Share This Page

Allegheny Land Trust effort keeps Pittsburgh Cut Flower Co.'s memory alive

| Wednesday, Feb. 6, 2013, 9:03 p.m.
Pine Creek Journal
The vintage Pittsburgh Cut Flowers sign that had hung out in front of the packing house will be hung in the top floor of the Northern Tier Regional Library over the office doors located near the check out desk. Submitted
Pine Creek Journal
To suppliment the words on the display plaque, this photo shows a 'desperate rose' poking out through the 'wilted' buildings. Submitted
Pine Creek Journal
Hanging next to the sign will be the 7-foot-long painted picture from 1913. The painting is being hung to attract people in the library to walk over to investigate. Submitted

Brian and Nancy Newhouse of Richland never met Fred Burki, the late Swiss immigrant who established Pittsburgh Cut Flower Co.

They know all about Burki, however, after buying Burki's former home at North Montour and Bakerstown roads, and then digging into his flower firm's history.

Burki's flower company operated from 1884 to 1991 on 242 adjacent acres. Allegheny Land Trust, a nonprofit group, now hopes to buy 180 remaining acres of the original property for $1.4 million — in grants and donations — for recreational use and limited economic development.

Brian Newhouse — former curator of the George Westinghouse Museum in Wilmerding — will present more than 25 displays of Pittsburgh Cut Flower Co. artifacts and photos at 1 p.m. Saturday, Feb. 9, in Northern Tier Regional Library, 4015 Dickey Road. Walk-ins are welcome. Refreshments will be served.

The Allegheny Land Trust also will seek suggestions during the event for future use of the former Pittsburgh Cut Flowers Co. property on Bakerstown Road.

“I'm glad to see they're getting public input on how people would like the land to be used,” said Dustin Shilling, director of Northern Tier Regional Library.

Already on display at the library is a 7-foot colored engraving of the former flower company's picturesque acreage as viewed in 1913 from Burki's home.

“It's like a cross between a painting and a photograph,” said Brian Newhouse.

The picture used to hang in the Pittsburgh Cut Flower Co. packing house.

Newhouse found dead insects behind the glass in the picture's original frame after he obtained the work from Valencia Historical Society and gently cleaned it with soft, dry tissue.

Other artifacts he collected include stilts once used by Pittsburgh Cut Flower Co. workers to reach up and repair storm-damaged glass panes in the greenhouses.

After moving into Burki's homestead, Brian Newhouse began gathering such keepsakes “just to explore the meaning of what we were living in, as well as everything over the hill,” he said.

The Newhouses' property overlooks more than 100 acres that once yielded a reported 2.5 million roses a year.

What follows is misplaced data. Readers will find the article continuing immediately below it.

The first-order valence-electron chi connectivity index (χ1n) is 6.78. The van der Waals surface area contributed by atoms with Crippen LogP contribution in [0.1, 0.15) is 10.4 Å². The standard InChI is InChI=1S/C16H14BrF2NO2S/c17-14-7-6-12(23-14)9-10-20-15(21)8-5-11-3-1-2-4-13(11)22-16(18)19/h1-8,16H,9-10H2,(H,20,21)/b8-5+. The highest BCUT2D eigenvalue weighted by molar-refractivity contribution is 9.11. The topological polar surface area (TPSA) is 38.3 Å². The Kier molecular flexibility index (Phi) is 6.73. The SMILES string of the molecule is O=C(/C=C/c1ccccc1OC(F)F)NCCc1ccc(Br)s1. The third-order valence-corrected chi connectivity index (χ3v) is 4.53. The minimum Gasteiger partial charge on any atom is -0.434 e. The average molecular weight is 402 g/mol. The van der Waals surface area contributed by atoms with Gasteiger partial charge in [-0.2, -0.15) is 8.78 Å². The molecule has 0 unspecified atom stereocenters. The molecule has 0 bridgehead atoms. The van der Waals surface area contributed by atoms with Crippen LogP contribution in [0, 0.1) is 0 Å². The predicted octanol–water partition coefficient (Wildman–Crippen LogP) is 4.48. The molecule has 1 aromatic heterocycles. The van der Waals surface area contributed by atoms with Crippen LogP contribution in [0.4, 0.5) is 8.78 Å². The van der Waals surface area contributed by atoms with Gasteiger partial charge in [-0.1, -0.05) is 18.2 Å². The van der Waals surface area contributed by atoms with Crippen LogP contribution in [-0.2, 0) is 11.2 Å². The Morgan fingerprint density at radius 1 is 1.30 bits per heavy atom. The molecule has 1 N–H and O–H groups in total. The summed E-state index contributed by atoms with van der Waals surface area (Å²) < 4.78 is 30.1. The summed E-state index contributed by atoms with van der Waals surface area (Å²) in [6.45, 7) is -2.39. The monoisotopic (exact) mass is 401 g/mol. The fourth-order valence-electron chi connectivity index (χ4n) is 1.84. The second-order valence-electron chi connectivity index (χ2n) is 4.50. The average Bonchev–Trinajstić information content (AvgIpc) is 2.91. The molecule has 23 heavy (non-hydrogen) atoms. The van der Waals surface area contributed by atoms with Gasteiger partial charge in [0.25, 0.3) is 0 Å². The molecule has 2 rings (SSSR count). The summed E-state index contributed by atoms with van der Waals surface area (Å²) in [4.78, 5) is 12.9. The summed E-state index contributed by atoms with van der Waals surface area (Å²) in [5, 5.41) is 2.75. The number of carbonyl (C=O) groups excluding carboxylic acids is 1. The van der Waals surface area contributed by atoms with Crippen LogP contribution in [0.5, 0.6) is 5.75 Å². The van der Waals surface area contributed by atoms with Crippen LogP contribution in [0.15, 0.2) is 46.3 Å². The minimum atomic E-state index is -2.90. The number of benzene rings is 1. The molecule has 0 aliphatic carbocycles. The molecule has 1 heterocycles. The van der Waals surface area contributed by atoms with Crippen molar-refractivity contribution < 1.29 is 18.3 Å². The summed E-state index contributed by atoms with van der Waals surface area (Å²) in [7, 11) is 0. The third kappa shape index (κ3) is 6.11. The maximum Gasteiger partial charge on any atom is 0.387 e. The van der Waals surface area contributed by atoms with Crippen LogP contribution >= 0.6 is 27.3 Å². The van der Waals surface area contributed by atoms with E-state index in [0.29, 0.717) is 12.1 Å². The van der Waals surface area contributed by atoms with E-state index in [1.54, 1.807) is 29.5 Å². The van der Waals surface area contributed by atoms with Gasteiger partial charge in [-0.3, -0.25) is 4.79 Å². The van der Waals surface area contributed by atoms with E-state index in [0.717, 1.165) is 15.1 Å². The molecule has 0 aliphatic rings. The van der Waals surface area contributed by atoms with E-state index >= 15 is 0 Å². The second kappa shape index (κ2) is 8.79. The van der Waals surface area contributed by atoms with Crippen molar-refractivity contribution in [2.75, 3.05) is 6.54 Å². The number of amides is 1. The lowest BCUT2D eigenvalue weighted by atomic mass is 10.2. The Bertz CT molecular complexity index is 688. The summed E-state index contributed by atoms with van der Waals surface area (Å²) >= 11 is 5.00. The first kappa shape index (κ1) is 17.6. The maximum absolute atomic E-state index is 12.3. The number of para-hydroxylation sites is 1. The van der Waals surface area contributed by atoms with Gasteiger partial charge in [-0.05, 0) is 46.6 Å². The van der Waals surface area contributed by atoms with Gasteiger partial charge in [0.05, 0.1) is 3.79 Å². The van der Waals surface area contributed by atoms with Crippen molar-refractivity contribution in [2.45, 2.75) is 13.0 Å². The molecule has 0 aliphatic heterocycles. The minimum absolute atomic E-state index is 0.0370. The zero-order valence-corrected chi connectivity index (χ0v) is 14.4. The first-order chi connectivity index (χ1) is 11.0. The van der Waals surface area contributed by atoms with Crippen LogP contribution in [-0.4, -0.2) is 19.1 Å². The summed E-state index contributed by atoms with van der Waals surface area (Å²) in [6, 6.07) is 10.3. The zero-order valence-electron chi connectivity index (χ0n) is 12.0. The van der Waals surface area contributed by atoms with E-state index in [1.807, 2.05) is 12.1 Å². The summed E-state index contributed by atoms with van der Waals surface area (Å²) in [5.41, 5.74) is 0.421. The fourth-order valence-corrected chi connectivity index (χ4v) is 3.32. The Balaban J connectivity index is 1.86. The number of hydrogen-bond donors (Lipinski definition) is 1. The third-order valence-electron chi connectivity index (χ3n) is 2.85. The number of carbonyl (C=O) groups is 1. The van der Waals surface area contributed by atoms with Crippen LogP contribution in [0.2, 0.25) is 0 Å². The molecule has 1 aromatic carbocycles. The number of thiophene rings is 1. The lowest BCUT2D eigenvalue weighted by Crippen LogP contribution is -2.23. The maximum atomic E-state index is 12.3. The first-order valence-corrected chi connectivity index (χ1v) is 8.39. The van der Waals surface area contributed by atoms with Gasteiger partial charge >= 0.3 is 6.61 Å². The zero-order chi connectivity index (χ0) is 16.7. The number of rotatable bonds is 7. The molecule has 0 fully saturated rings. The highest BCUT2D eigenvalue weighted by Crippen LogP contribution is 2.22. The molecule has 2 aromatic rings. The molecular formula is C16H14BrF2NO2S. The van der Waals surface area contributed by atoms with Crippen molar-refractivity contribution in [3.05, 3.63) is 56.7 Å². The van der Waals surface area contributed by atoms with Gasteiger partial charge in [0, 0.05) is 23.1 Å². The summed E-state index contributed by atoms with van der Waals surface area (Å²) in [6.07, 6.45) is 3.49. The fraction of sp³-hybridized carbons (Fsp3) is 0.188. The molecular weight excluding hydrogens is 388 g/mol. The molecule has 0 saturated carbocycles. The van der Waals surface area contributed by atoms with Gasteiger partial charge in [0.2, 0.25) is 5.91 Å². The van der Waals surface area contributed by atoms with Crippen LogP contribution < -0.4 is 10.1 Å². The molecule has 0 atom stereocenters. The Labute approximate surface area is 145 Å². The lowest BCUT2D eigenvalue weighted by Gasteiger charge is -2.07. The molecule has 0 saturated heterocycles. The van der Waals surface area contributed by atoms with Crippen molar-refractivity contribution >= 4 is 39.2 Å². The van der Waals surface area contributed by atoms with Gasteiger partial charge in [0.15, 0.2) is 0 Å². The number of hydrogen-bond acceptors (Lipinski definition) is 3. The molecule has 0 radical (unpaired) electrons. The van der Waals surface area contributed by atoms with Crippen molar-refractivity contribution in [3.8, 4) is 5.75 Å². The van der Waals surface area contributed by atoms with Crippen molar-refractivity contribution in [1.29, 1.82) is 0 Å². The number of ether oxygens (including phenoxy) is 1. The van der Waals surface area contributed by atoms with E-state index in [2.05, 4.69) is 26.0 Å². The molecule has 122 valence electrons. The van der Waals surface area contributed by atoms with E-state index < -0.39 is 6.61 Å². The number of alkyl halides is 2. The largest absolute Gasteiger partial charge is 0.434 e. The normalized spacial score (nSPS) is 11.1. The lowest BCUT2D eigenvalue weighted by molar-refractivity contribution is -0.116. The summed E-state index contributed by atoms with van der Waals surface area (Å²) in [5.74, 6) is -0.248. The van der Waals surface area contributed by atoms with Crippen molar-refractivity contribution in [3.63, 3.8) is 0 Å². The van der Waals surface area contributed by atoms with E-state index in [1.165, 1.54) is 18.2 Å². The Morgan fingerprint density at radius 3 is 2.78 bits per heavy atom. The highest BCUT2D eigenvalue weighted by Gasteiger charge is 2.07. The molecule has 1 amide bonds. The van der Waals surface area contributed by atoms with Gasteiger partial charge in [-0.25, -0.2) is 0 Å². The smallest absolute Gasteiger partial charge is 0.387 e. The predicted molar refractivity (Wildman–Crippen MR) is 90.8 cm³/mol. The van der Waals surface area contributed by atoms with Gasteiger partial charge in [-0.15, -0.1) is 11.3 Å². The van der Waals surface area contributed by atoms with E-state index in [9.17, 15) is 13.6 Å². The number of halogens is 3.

The couple also live near the string of crumbling, vandalized greenhouses that passing motorists now view as an eyesore.

“It's in its saddest state ever,” said Brian Newhouse, a mechanical engineer by profession.

Newhouse said his drive to learn about Pittsburgh Cut Flowers Co. “caused me to just start making phone calls,” he said. “I never saw it operating.

“I'm the third owner (of Burki's home) since the estate had been liquidated,” he said. “My wife and I own it now. We bought it from her sister-in-law, who had lived there for 12 years.”

Burki's last direct male descendant, son Albert Burki, died in 1982, Brian Newhouse said.

“When I started to learn their stories, I knew I had to tell their stories,” he said.

“There are many nights that I dream about what went on over the hill,” he said. “My goal is tell everyone of the history, so that everyone will have a future dream about what occurred there ... It is time to grow something there again.”

Deborah Deasy is a staff writer for Trib Total Media. She can be reached at 724-772-6369 or ddeasy@tribweb.com.

TribLIVE commenting policy

You are solely responsible for your comments and by using TribLive.com you agree to our Terms of Service.

We moderate comments. Our goal is to provide substantive commentary for a general readership. By screening submissions, we provide a space where readers can share intelligent and informed commentary that enhances the quality of our news and information.

While most comments will be posted if they are on-topic and not abusive, moderating decisions are subjective. We will make them as carefully and consistently as we can. Because of the volume of reader comments, we cannot review individual moderation decisions with readers.

We value thoughtful comments representing a range of views that make their point quickly and politely. We make an effort to protect discussions from repeated comments either by the same reader or different readers

We follow the same standards for taste as the daily newspaper. A few things we won't tolerate: personal attacks, obscenity, vulgarity, profanity (including expletives and letters followed by dashes), commercial promotion, impersonations, incoherence, proselytizing and SHOUTING. Don't include URLs to Web sites.

We do not edit comments. They are either approved or deleted. We reserve the right to edit a comment that is quoted or excerpted in an article. In this case, we may fix spelling and punctuation.

We welcome strong opinions and criticism of our work, but we don't want comments to become bogged down with discussions of our policies and we will moderate accordingly.

We appreciate it when readers and people quoted in articles or blog posts point out errors of fact or emphasis and will investigate all assertions. But these suggestions should be sent via e-mail. To avoid distracting other readers, we won't publish comments that suggest a correction. Instead, corrections will be made in a blog post or in an article.